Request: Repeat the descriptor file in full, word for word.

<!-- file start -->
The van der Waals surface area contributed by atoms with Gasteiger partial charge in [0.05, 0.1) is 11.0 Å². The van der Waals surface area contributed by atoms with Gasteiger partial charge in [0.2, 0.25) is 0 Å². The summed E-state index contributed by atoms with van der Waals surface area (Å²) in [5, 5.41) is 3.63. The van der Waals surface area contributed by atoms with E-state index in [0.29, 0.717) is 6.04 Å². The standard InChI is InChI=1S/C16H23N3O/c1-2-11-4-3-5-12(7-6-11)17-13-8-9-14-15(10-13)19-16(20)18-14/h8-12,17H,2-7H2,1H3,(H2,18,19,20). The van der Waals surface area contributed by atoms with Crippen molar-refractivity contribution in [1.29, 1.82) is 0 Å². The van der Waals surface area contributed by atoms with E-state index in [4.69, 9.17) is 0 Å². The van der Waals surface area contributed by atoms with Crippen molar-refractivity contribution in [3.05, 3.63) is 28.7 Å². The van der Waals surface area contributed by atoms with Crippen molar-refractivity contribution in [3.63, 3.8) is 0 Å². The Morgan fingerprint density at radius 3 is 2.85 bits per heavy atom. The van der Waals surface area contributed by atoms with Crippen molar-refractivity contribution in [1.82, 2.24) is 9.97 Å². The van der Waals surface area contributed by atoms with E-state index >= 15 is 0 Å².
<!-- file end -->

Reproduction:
The van der Waals surface area contributed by atoms with Gasteiger partial charge in [0.05, 0.1) is 11.0 Å². The van der Waals surface area contributed by atoms with Gasteiger partial charge in [0.2, 0.25) is 0 Å². The summed E-state index contributed by atoms with van der Waals surface area (Å²) in [5, 5.41) is 3.63. The van der Waals surface area contributed by atoms with E-state index in [0.29, 0.717) is 6.04 Å². The standard InChI is InChI=1S/C16H23N3O/c1-2-11-4-3-5-12(7-6-11)17-13-8-9-14-15(10-13)19-16(20)18-14/h8-12,17H,2-7H2,1H3,(H2,18,19,20). The van der Waals surface area contributed by atoms with Crippen molar-refractivity contribution in [1.29, 1.82) is 0 Å². The van der Waals surface area contributed by atoms with E-state index in [4.69, 9.17) is 0 Å². The van der Waals surface area contributed by atoms with Crippen molar-refractivity contribution in [3.05, 3.63) is 28.7 Å². The van der Waals surface area contributed by atoms with Crippen molar-refractivity contribution in [3.63, 3.8) is 0 Å². The Morgan fingerprint density at radius 3 is 2.85 bits per heavy atom. The van der Waals surface area contributed by atoms with Crippen molar-refractivity contribution in [1.82, 2.24) is 9.97 Å². The van der Waals surface area contributed by atoms with E-state index >= 15 is 0 Å².